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Functional Synthetic Receptors

ISBN: 978-3-527-30655-8
440 pages
April 2005
Functional Synthetic Receptors (3527306552) cover image
A timely overview of this rapidly-expanding topic, covering the most important classes of compounds and incorporating the latest literature. With its application-oriented approach, this book is the first to emphasize current and potential applications, extending to such fields as materials science, bioorganic chemistry, medicinal chemistry, and organic synthesis. In the biological context in particular, the book clarifies which receptor systems work well in water or better under physiological conditions.
From the contents:
* Amino Acid, Peptid and Protein Receptors
* Carbohydrate Receptors
* Ammonium, Amidinium and Guanidinium Receptors
* Anion Receptors
* Molecular Capsules and Self Assembly
* Dynamic Combinatorial Libraries based on Molecular Recognition
* Molecular Machines
* Self-Replication
Aimed at graduate students and specialists in the field, this is also of interest to pharmaceutical companies involved in drug design, as well as chemical companies with a polymer or nanotechnology group. In addition, analytical companies working on the advanced equipment covered here will find stimulating new applications.
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Amino Acid, Peptid and Protein Receptors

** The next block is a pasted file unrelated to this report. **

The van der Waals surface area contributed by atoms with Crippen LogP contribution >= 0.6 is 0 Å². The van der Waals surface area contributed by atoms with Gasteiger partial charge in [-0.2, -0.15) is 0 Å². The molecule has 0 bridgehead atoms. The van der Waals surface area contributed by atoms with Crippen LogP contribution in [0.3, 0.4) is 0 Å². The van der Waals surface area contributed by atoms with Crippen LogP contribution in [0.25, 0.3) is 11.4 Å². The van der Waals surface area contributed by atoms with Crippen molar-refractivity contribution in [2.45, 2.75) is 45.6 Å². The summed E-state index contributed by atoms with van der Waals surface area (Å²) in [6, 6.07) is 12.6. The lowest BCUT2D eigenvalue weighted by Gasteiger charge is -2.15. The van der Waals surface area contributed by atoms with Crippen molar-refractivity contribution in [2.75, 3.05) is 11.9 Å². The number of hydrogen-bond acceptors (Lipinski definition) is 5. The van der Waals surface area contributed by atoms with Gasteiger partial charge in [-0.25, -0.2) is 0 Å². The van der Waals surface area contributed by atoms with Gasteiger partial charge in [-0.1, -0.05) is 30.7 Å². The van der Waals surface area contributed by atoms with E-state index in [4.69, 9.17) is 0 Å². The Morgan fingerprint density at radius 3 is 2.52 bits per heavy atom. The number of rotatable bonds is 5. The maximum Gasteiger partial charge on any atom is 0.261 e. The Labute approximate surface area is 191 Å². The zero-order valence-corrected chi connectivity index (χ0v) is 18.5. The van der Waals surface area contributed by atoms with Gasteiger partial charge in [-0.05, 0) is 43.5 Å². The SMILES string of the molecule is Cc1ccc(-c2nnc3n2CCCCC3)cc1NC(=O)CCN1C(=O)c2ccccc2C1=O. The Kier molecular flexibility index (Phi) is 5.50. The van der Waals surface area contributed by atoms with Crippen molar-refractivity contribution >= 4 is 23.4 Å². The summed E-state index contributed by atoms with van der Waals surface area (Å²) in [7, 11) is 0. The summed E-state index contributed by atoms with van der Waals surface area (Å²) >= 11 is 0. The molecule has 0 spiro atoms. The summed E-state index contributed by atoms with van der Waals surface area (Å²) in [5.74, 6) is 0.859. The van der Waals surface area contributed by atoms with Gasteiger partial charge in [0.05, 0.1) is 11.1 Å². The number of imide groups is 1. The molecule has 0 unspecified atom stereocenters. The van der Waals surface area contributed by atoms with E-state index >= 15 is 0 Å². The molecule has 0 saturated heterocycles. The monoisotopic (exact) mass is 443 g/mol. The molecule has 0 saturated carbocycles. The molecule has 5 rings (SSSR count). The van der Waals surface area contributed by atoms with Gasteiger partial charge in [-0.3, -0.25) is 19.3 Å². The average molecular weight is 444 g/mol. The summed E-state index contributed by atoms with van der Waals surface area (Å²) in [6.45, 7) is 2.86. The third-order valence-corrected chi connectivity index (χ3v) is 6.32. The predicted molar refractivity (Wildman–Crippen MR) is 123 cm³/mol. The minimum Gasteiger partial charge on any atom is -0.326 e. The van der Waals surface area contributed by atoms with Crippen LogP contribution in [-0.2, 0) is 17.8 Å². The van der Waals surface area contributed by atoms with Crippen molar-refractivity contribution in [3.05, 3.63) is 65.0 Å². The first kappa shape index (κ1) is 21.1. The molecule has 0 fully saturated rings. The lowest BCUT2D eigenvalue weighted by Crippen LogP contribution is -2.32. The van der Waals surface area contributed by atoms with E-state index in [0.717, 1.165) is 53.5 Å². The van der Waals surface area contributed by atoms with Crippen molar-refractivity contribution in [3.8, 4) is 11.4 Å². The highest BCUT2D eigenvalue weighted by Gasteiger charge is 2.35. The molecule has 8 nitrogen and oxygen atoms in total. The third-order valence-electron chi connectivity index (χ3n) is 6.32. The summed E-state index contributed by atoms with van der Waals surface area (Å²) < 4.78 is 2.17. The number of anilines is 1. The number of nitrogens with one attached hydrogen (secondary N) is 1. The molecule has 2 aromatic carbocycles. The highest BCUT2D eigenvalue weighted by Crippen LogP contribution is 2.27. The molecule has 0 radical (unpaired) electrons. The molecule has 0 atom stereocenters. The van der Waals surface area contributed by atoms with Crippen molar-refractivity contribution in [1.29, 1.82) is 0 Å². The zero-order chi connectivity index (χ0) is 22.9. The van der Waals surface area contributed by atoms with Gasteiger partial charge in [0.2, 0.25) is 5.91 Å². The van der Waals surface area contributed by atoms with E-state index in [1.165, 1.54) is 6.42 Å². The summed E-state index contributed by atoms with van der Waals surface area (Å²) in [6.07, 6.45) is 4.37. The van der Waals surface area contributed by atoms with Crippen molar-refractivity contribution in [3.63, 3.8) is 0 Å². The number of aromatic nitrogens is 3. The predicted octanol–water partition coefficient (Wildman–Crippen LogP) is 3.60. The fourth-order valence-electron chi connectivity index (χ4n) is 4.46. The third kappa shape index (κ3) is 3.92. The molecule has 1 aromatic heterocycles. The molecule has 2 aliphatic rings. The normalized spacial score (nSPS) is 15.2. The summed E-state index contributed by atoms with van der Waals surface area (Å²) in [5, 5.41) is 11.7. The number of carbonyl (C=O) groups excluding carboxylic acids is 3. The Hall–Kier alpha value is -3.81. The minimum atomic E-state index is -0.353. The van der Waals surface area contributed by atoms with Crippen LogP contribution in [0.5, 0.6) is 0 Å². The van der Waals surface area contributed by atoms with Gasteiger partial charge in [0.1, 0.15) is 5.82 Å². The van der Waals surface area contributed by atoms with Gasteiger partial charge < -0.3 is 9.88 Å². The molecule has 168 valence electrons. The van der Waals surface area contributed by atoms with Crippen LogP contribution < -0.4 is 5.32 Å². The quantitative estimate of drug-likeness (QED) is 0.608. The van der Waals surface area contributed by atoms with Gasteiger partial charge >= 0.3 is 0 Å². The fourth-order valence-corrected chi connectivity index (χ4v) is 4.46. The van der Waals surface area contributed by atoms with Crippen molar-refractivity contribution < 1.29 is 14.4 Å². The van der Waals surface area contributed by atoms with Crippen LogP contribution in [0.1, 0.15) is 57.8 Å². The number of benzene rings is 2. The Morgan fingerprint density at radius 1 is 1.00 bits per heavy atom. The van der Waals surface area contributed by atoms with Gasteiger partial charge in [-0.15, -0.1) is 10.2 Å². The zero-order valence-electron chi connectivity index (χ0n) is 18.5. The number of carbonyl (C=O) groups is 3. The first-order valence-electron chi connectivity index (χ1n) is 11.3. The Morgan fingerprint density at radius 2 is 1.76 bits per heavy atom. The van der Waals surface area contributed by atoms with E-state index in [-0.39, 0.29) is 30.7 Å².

Carbohydrate Receptors
Ammonium, Amidinium and Guanidinium Receptors
Anion Receptors
Molecular Capsules and Self Assembly
Dynamic Combinatorial Libraries based on Molecular Recognition
Molecular Machines
Self-Replication
See More
Thomas Schrader is Professor of Organic Chemistry at the University of Marburg. He studied chemistry and obtained his PhD in 1988 under W. Steglich at the Friedrich-Wilhelms-University of Bonn. After a postdoctorate stay at Princeton University under E.C. Taylor on total synthesis of antitumor agents, he gained his lecturing qualification at the University of Düsseldorf. In 2000 he joined the University of Marburg as associate professor. His research focuses on bioorganic aspects of supramolecular systems, optimizing and multiplying new binding motifs for characteristic structural features in biomolecules - a concept that leads to artificial receptor molecules capable of specifically interfering with biological processes. Applications include biosensors, drugs countering protein misfolding and tweezers for protein assembly. Professor Schrader is the holder of the Bredereck-symposium prize in bioorganic chemistry (2001).

Andrew D. Hamilton received his PhD from Cambridge University in 1980, and the following year carried out his postdoc research at Université Louis Pasteur, Strasbourg. Between 1981 and 1988 he was Assistant Professor for Chemistry at Princeton University, thereafter Associate Professor until 1992, when he became Full Professor at the University of Pittsburgh, a post he held until 1997. Since 1997 he has been Irénée duPont Professor of Chemistry and, since 1998, Professor of Molecular Biophysics and Biochemistry at Yale University. Here he held the Chair of the Chemistry Department between 1999 and 2003, and has been Deputy Provost for Science and Technology since 2003. Professor Hamilton lectures at several universities in the USA.
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